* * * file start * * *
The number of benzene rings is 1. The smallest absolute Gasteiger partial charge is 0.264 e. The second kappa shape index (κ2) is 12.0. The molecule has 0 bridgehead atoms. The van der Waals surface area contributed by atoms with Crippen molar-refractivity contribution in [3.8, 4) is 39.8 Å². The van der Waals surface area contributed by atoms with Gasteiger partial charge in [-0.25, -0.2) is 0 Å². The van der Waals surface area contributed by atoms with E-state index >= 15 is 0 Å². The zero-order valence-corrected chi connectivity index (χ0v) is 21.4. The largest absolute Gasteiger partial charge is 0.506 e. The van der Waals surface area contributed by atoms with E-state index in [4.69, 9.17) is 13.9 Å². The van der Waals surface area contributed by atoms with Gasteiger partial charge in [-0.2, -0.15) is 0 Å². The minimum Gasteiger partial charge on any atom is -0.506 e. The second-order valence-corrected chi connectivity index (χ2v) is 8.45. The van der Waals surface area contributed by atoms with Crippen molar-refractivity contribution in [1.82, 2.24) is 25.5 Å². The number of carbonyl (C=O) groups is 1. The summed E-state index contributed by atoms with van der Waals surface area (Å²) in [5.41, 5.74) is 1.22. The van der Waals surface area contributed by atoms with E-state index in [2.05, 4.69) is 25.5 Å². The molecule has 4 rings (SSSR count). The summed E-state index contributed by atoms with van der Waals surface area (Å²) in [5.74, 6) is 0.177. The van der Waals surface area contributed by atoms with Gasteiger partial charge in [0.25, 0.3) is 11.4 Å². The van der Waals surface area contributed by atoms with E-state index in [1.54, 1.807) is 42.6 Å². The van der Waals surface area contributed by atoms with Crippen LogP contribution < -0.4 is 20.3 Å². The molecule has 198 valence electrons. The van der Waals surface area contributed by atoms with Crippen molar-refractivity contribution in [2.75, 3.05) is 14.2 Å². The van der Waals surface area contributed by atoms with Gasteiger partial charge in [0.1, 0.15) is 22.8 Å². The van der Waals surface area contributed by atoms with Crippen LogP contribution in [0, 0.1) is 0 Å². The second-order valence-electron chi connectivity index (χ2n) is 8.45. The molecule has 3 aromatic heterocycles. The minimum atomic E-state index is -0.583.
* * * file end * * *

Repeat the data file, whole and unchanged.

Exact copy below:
The number of benzene rings is 1. The smallest absolute Gasteiger partial charge is 0.264 e. The second kappa shape index (κ2) is 12.0. The molecule has 0 bridgehead atoms. The van der Waals surface area contributed by atoms with Crippen molar-refractivity contribution in [3.8, 4) is 39.8 Å². The van der Waals surface area contributed by atoms with Gasteiger partial charge in [-0.25, -0.2) is 0 Å². The van der Waals surface area contributed by atoms with E-state index >= 15 is 0 Å². The zero-order valence-corrected chi connectivity index (χ0v) is 21.4. The largest absolute Gasteiger partial charge is 0.506 e. The van der Waals surface area contributed by atoms with E-state index in [4.69, 9.17) is 13.9 Å². The van der Waals surface area contributed by atoms with Gasteiger partial charge in [-0.2, -0.15) is 0 Å². The minimum Gasteiger partial charge on any atom is -0.506 e. The second-order valence-corrected chi connectivity index (χ2v) is 8.45. The van der Waals surface area contributed by atoms with Crippen molar-refractivity contribution in [1.82, 2.24) is 25.5 Å². The number of carbonyl (C=O) groups is 1. The summed E-state index contributed by atoms with van der Waals surface area (Å²) in [5.41, 5.74) is 1.22. The van der Waals surface area contributed by atoms with E-state index in [2.05, 4.69) is 25.5 Å². The molecule has 4 rings (SSSR count). The summed E-state index contributed by atoms with van der Waals surface area (Å²) in [5.74, 6) is 0.177. The van der Waals surface area contributed by atoms with Gasteiger partial charge in [0.25, 0.3) is 11.4 Å². The van der Waals surface area contributed by atoms with E-state index in [1.54, 1.807) is 42.6 Å². The van der Waals surface area contributed by atoms with Crippen LogP contribution < -0.4 is 20.3 Å². The molecule has 198 valence electrons. The van der Waals surface area contributed by atoms with Crippen molar-refractivity contribution in [2.75, 3.05) is 14.2 Å². The van der Waals surface area contributed by atoms with Gasteiger partial charge in [0.1, 0.15) is 22.8 Å². The van der Waals surface area contributed by atoms with Crippen LogP contribution in [0, 0.1) is 0 Å². The second-order valence-electron chi connectivity index (χ2n) is 8.45. The molecule has 3 aromatic heterocycles. The minimum atomic E-state index is -0.583.